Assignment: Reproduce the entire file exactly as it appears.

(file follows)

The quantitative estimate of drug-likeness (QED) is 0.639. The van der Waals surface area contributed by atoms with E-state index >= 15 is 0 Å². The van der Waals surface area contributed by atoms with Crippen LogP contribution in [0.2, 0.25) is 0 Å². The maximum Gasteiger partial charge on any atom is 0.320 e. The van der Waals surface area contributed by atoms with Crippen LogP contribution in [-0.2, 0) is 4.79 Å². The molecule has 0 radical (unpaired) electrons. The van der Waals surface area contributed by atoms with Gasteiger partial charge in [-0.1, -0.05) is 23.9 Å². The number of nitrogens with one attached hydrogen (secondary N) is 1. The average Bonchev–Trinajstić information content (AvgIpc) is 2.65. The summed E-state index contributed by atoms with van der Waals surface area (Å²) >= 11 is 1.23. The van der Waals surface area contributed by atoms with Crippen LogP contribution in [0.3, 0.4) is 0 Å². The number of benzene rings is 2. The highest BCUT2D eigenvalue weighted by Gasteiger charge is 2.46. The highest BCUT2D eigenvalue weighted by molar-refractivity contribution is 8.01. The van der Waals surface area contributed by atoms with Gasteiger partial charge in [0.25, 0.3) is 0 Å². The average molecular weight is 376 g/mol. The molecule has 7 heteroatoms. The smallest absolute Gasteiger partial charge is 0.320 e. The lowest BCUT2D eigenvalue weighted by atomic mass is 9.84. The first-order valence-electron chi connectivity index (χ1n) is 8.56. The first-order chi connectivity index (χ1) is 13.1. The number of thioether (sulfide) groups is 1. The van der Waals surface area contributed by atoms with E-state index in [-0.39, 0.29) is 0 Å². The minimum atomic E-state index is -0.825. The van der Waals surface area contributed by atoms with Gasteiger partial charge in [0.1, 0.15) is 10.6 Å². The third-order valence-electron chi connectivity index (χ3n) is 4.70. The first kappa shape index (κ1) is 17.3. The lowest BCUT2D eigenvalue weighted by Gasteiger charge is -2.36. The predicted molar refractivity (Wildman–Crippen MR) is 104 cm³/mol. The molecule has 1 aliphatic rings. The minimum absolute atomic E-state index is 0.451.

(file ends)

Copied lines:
The quantitative estimate of drug-likeness (QED) is 0.639. The van der Waals surface area contributed by atoms with E-state index >= 15 is 0 Å². The van der Waals surface area contributed by atoms with Crippen LogP contribution in [0.2, 0.25) is 0 Å². The maximum Gasteiger partial charge on any atom is 0.320 e. The van der Waals surface area contributed by atoms with Crippen LogP contribution in [-0.2, 0) is 4.79 Å². The molecule has 0 radical (unpaired) electrons. The van der Waals surface area contributed by atoms with Gasteiger partial charge in [-0.1, -0.05) is 23.9 Å². The number of nitrogens with one attached hydrogen (secondary N) is 1. The average Bonchev–Trinajstić information content (AvgIpc) is 2.65. The summed E-state index contributed by atoms with van der Waals surface area (Å²) >= 11 is 1.23. The van der Waals surface area contributed by atoms with Crippen LogP contribution in [0.3, 0.4) is 0 Å². The number of benzene rings is 2. The highest BCUT2D eigenvalue weighted by Gasteiger charge is 2.46. The highest BCUT2D eigenvalue weighted by molar-refractivity contribution is 8.01. The van der Waals surface area contributed by atoms with Gasteiger partial charge in [0.25, 0.3) is 0 Å². The average molecular weight is 376 g/mol. The molecule has 7 heteroatoms. The smallest absolute Gasteiger partial charge is 0.320 e. The lowest BCUT2D eigenvalue weighted by atomic mass is 9.84. The first-order valence-electron chi connectivity index (χ1n) is 8.56. The first-order chi connectivity index (χ1) is 13.1. The number of thioether (sulfide) groups is 1. The van der Waals surface area contributed by atoms with E-state index in [-0.39, 0.29) is 0 Å². The minimum atomic E-state index is -0.825. The van der Waals surface area contributed by atoms with Gasteiger partial charge in [0.1, 0.15) is 10.6 Å². The third-order valence-electron chi connectivity index (χ3n) is 4.70. The first kappa shape index (κ1) is 17.3. The lowest BCUT2D eigenvalue weighted by Gasteiger charge is -2.36. The predicted molar refractivity (Wildman–Crippen MR) is 104 cm³/mol. The molecule has 1 aliphatic rings. The minimum absolute atomic E-state index is 0.451.